The last decade has brought a lot of changes to the world of climbing, but perhaps none are as noticeable as the change in setting itself. Though there are a million ways to set a route, the style with which setters put holds on a wall has changed dramatically from what it once was. Today, a comp climber’s strength regularly plays second fiddle to the movement of their hips.
What used to be defined by hard moves on regular holds has changed to dynamic and technical movements that would have been unimaginable before. Though the setting style has changed, the new “parkour-like” style of gym climbing is difficult to adapt to. This is because the movement is all in the hips. So how do you get better at using your hips to climb?
“Using your hips” primarily breaks down into the use of momentum. Competition climbers are especially good at using their momentum to get to the top of the wall, and they have to be. Some modern gym routes are set in a way that is impossible to ascend without the use of momentum. Think of your hips as your centre of gravity. Wherever your hips swing, in climbing, the rest of your body will want to go. To try this concept out at home, simply stand up and jump from side to side. You will notice that you are leading with your hips to do this. As roughly the mid-point of your body, your hips act as the rudder that will steer your body during a dynamic movement. Try applying this concept to the wall.
How? Well, you’ll have to go to a wall to try it out. Unlike strength training, it is difficult to train this technique anywhere besides the wall. That said, it is worth watching a competition like Bloc Shop Open or the recent Pan-American Finals to study the pros use of their hips. Though their boulders may be harder than what you’ll find in the gym, the concept is the same. Coordination is coordination, the pros are just doing exceptionally difficult coordination on poor holds.
After you have studied up, head to the wall and begin practice. Ideally, your gym will have coordination style boulder problems to practice on, at which point, strive to complete the movement. If you do complete the movement, repeat it until you understand how it is done. Then translate it to the next problem. You should be aiming to have your body shift from one position, through the coordination sequence, to the final position without any serious halting of movement.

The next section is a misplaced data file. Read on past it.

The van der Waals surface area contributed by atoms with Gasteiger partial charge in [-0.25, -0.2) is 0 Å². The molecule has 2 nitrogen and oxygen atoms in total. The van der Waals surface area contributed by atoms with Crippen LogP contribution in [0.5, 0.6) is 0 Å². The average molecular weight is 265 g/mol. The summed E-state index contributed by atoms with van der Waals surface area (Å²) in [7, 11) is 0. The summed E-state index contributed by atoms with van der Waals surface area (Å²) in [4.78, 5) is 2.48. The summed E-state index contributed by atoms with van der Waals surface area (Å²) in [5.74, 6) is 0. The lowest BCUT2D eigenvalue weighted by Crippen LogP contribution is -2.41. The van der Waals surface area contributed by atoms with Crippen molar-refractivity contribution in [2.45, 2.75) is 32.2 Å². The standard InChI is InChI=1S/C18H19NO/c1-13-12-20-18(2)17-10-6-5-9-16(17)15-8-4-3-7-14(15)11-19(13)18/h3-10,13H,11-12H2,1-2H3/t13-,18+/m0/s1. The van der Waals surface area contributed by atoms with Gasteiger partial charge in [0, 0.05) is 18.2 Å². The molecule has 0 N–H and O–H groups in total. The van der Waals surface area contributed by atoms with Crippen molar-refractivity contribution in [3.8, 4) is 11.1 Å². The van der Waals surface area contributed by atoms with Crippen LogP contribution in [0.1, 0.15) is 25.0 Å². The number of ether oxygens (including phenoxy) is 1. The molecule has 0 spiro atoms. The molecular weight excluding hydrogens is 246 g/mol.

If your gym does not have this sort of boulder problem, or you are unable to complete the coordination boulder problems, then get on a route beneath your limit and try climbing it without bending your arms. Strive to swing your hips to generate momentum between holds. With enough generation, your hips will take you from your start point to the next hold without having to pull. Complete as many boulder problems as you can without pulling with your arms. A slight bend in the elbow is key to avoiding injury.
After you have completed either of these technical exercises, you should have a basic understanding of how hip movement can get you to the top of a boulder problem. At this point, it is useful to begin creating your own boulder problems on the holds already in the gym. A spray board at the back of your facility can also help. Begin playing around with various movement types. Think of it like flipping a pancake in a pan. It is difficult to flash that sort of balancy movement, but with enough trial an error, you will learn how to flip that pancake in good style. Take this approach and apply it to exercises like the moon-kick and the two-handed dyno.
Many thanks to Philip Quade for the featured photo.